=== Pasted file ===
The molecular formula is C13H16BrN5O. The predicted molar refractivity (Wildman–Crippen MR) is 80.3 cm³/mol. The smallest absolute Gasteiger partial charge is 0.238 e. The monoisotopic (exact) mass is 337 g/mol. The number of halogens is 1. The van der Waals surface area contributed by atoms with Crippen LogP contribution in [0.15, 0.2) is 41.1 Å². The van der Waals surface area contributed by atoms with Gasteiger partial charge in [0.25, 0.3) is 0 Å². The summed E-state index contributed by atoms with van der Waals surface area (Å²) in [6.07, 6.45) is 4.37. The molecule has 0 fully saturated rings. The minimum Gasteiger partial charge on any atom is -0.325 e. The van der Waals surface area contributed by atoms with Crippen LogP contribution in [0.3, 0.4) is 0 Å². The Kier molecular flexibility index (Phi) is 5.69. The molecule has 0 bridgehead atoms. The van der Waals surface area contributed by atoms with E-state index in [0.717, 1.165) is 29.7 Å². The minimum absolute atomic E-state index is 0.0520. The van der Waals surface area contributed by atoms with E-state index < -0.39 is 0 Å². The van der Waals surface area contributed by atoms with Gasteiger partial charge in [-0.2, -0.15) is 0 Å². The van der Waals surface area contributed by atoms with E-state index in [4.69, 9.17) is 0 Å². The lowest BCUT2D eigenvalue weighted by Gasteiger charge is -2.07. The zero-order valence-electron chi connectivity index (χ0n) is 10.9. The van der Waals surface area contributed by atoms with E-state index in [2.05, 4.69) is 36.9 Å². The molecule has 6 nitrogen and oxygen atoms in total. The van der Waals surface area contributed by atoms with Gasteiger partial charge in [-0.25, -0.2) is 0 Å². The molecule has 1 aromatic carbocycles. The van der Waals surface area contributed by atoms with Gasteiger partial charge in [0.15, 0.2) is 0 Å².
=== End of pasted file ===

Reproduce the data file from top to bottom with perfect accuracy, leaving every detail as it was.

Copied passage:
The molecular formula is C13H16BrN5O. The predicted molar refractivity (Wildman–Crippen MR) is 80.3 cm³/mol. The smallest absolute Gasteiger partial charge is 0.238 e. The monoisotopic (exact) mass is 337 g/mol. The number of halogens is 1. The van der Waals surface area contributed by atoms with Crippen LogP contribution in [0.15, 0.2) is 41.1 Å². The van der Waals surface area contributed by atoms with Gasteiger partial charge in [0.25, 0.3) is 0 Å². The summed E-state index contributed by atoms with van der Waals surface area (Å²) in [6.07, 6.45) is 4.37. The molecule has 0 fully saturated rings. The minimum Gasteiger partial charge on any atom is -0.325 e. The van der Waals surface area contributed by atoms with Crippen LogP contribution in [0.3, 0.4) is 0 Å². The Kier molecular flexibility index (Phi) is 5.69. The molecule has 0 bridgehead atoms. The van der Waals surface area contributed by atoms with E-state index in [0.717, 1.165) is 29.7 Å². The minimum absolute atomic E-state index is 0.0520. The van der Waals surface area contributed by atoms with E-state index < -0.39 is 0 Å². The van der Waals surface area contributed by atoms with Gasteiger partial charge in [-0.2, -0.15) is 0 Å². The van der Waals surface area contributed by atoms with E-state index in [4.69, 9.17) is 0 Å². The lowest BCUT2D eigenvalue weighted by Gasteiger charge is -2.07. The zero-order valence-electron chi connectivity index (χ0n) is 10.9. The van der Waals surface area contributed by atoms with E-state index in [2.05, 4.69) is 36.9 Å². The molecule has 6 nitrogen and oxygen atoms in total. The van der Waals surface area contributed by atoms with Gasteiger partial charge in [-0.25, -0.2) is 0 Å². The molecule has 1 aromatic carbocycles. The van der Waals surface area contributed by atoms with Gasteiger partial charge in [0.15, 0.2) is 0 Å².